Tehran: Iran is assessing a proposal for a collective Organisation of Petroleum Exporting Countries (Opec) output cut, but hasn’t announced any commitment to reduce its own production as the group tries to end disagreements about how to share the burden of supply cuts ahead of a meeting in Vienna.
Algerian Energy Minister Noureddine Boutarfa presented a proposal for an Opec cut of 1.1 million barrels a day during a meeting with his Iranian counterpart Bijan Namdar Zanganeh in Tehran on Saturday, according to an Iranian oil ministry official. Opec is also proposing a 600,000 barrel a day output cut by non-Opec producers, the official said.
The two ministers discussed each country’s share of the proposed cut and Zanganeh said Iran will assess the proposal and discuss it further at the Vienna meeting on November 30, the official said. Zanganeh, who didn’t comment on Iran’s position about cutting its own production, expressed optimism about the Opec meeting next week, the official said.
The Opec talks indicate that the group “can arrive at a lasting agreement on its output and market management,” Zanganeh said after the meeting, according to the Oil Ministry’s official news service, Shana. “If we reach an agreement, I am optimistic that prices will rise and the global economy requires such conditions.”
Boutarfa, the architect of the Algiers crude supply agreement in September, is on a shuttle diplomacy mission to try to resolve differences blocking the Opec deal, particularly the question of whether Iran and Iraq are willing to cut production. He is also due to meet with the Iraqi oil minister next week.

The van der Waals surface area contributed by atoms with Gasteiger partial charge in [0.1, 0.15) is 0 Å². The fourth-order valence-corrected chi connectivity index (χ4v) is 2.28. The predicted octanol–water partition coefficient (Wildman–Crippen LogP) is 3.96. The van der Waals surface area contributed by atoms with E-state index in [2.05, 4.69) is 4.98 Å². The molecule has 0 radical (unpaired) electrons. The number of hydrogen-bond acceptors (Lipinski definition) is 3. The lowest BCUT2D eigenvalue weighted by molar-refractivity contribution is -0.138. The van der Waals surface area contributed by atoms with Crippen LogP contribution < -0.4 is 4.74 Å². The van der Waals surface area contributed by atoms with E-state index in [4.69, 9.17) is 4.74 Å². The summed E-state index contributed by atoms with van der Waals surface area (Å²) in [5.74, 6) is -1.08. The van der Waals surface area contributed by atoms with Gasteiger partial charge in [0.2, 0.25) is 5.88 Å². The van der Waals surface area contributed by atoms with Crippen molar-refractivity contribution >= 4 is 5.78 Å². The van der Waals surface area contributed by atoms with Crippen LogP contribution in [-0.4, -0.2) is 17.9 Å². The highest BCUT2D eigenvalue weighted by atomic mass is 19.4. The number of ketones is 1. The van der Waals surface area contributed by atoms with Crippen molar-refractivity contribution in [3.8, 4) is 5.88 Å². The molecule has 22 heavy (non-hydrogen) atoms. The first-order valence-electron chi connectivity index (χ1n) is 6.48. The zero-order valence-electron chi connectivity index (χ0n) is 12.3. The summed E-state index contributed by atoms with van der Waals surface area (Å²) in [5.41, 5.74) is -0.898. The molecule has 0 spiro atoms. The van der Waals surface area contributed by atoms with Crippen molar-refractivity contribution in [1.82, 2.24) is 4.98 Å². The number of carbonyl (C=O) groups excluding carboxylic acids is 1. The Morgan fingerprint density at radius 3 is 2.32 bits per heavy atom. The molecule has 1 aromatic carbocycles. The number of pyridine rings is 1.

An oil production cut would help the oil price to rise to $55-$60 a barrel, Boutarfa said, according to the Iranian oil ministry official. If no agreement is reached in Vienna next week, the price may remain under $50 (Dh183.65) a barrel, he said.
All Opec members accepted the decisions adopted in Algiers, which proposed that the group’s production be reduced to a range of 32.5 million barrels a day and 33 million barrels, Zanganeh said, according to Shana.
“Right now the debate revolves around how to divide” the production cuts, he said.
In a surprise move, Saudi Arabia pulled out of talks planned for Monday with non-Opec producers including Russia because it wants to secure an Opec deal first. The meeting was later canceled and OPEC members called instead for internal talks to try to resolve their own differences ahead of the ministerial meeting on Nov. 30.
The setback suggests that Saudi Arabia remains split from its two biggest Middle Eastern rivals at Opec. Iran insists it should be allowed to restore output to pre-sanctions levels, while it remains unclear if Iraq is still disputing the Opec supply estimates that would provide the basis for any cuts. With less than a week until the crucial ministerial meeting, the refusal of just one major producer to participate could scuttle the whole of the agreement reached in September in Algiers.